“As to the states’ argument that without state penalties, there is no incentive for a defendant to prevent its oil spill from entering state waters, the court does not agree. The CWA and its corresponding regulations require owners or operators of vessels and facilities to submit a plan for responding to an oil spill. … In the event of a spill, parties must immediately carry out provisions of its response plan, as well as notify the National Response Center. … Failure to comply with the response plan or an order from the federal removal authority triggers specific CWA penalties. … These penalties are separate from those imposed by the CWA when there is a ‘harmful’ discharge, which, given that they are based on either the days a discharge occurs or the volume of oil released, create another incentive to stop the source of a discharge (and thus limit the amount of oil that could potentially flow into state waters). … Failure to report a discharge, provide assistance when requested by a responsible official, or comply with a federal removal order will also revoke OPA’s [Oil Pollution Act] defenses and limit of liability. … Thus, while they may not specifically target state waters, federal laws provide substantial incentives for a discharger to promptly and efficiently stop the spread of oil and remediate its effects. It is also worth noting that amounts paid pursuant to CWA penalties are applied to the Oil Spill Liability Trust Fund, which, in turn, are used to pay for future oil spill response actions, fund natural resource damage assessment and restoration, and pay uncompensated removal costs and damages claims. … Thus, CWA penalties indirectly benefit all states.”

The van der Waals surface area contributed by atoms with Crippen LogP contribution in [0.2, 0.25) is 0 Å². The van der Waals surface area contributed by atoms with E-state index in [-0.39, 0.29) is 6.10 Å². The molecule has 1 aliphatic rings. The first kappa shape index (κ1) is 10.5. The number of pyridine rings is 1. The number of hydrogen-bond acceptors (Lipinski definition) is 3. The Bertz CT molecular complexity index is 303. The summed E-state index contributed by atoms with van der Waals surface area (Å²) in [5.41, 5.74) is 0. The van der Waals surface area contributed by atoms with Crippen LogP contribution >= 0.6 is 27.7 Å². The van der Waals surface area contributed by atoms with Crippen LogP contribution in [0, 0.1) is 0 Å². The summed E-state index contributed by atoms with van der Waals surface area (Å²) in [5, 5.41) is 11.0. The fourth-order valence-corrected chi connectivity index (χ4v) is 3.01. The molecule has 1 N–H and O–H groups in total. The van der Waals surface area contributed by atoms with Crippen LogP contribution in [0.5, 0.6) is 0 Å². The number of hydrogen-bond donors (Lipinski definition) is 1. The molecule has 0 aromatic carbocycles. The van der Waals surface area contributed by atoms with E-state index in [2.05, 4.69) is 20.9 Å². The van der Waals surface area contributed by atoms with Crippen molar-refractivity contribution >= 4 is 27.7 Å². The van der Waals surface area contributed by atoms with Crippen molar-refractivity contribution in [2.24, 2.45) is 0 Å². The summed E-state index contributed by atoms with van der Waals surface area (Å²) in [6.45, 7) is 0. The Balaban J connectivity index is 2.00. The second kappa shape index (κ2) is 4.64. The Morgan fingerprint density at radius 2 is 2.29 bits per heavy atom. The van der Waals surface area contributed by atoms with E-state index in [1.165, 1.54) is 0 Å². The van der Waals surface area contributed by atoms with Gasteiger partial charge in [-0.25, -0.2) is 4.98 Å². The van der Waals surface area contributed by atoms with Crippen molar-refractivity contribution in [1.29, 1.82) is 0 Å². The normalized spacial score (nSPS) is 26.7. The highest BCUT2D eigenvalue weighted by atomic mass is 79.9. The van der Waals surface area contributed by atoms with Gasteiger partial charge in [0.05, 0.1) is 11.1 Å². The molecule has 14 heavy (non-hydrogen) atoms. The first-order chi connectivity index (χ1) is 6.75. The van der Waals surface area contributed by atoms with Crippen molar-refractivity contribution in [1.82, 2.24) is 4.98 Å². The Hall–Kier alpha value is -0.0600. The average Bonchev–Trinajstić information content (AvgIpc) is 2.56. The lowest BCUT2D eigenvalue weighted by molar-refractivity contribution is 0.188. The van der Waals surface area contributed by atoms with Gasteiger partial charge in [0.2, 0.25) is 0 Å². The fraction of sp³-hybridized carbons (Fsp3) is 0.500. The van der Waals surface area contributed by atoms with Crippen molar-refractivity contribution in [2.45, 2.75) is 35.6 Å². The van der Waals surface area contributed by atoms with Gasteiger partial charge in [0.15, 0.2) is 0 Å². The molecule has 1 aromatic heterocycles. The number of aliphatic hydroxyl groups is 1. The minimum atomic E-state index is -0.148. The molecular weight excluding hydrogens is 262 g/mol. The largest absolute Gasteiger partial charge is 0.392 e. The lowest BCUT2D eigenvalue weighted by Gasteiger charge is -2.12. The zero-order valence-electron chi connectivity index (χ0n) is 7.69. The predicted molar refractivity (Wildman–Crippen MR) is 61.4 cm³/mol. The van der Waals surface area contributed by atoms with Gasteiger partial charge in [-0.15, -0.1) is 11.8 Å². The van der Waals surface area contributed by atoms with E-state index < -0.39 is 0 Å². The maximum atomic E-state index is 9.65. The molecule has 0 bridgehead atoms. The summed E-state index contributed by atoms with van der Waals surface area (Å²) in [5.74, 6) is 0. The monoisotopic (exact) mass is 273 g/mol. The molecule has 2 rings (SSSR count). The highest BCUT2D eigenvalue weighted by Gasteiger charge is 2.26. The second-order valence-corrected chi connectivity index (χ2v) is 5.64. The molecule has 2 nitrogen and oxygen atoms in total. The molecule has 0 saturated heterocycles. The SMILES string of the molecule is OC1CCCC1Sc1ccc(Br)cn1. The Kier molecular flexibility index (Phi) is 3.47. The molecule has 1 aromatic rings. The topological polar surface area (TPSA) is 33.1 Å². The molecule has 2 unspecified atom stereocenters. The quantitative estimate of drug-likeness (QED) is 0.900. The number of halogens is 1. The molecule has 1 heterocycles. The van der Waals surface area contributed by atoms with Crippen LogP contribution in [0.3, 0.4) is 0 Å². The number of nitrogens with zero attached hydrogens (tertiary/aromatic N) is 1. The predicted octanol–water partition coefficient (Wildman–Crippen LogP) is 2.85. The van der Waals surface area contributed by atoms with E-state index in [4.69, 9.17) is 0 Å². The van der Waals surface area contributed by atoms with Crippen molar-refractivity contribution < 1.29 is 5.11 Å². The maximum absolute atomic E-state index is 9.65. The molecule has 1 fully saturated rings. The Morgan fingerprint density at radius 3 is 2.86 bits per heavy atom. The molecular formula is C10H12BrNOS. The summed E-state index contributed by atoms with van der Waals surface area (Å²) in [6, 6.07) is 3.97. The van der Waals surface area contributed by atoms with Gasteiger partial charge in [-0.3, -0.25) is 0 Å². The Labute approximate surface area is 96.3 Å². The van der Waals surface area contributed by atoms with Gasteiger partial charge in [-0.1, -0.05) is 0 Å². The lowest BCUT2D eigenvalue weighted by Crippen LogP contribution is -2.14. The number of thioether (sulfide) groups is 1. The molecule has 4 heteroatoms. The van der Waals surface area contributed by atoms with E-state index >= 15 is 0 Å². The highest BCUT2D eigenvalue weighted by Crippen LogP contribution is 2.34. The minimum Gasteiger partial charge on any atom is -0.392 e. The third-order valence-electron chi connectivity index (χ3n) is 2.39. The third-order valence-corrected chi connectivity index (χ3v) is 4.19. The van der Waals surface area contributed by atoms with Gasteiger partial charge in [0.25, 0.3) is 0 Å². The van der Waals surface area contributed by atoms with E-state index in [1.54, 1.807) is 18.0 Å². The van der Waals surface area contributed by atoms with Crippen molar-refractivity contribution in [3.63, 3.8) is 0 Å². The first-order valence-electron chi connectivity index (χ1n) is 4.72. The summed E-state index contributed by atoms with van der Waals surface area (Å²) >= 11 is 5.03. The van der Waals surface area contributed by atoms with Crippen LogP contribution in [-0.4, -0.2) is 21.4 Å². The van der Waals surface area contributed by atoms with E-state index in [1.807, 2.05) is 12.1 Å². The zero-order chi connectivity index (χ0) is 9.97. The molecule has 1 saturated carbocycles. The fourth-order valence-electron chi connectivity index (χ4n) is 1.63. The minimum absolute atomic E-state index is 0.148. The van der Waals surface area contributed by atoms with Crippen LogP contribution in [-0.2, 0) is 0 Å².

(Although not stated in the ruling, since April, the maximum fine possible for CWA violations has shrunk in legal documents from $4,300 a barrel maximum, which BP previously rebutted on grounds that a different federal agency had said the maximum fine was $4,000, to now, as cited in this order, just $3,000 per barrel maximum fine for “willful misconduct.”)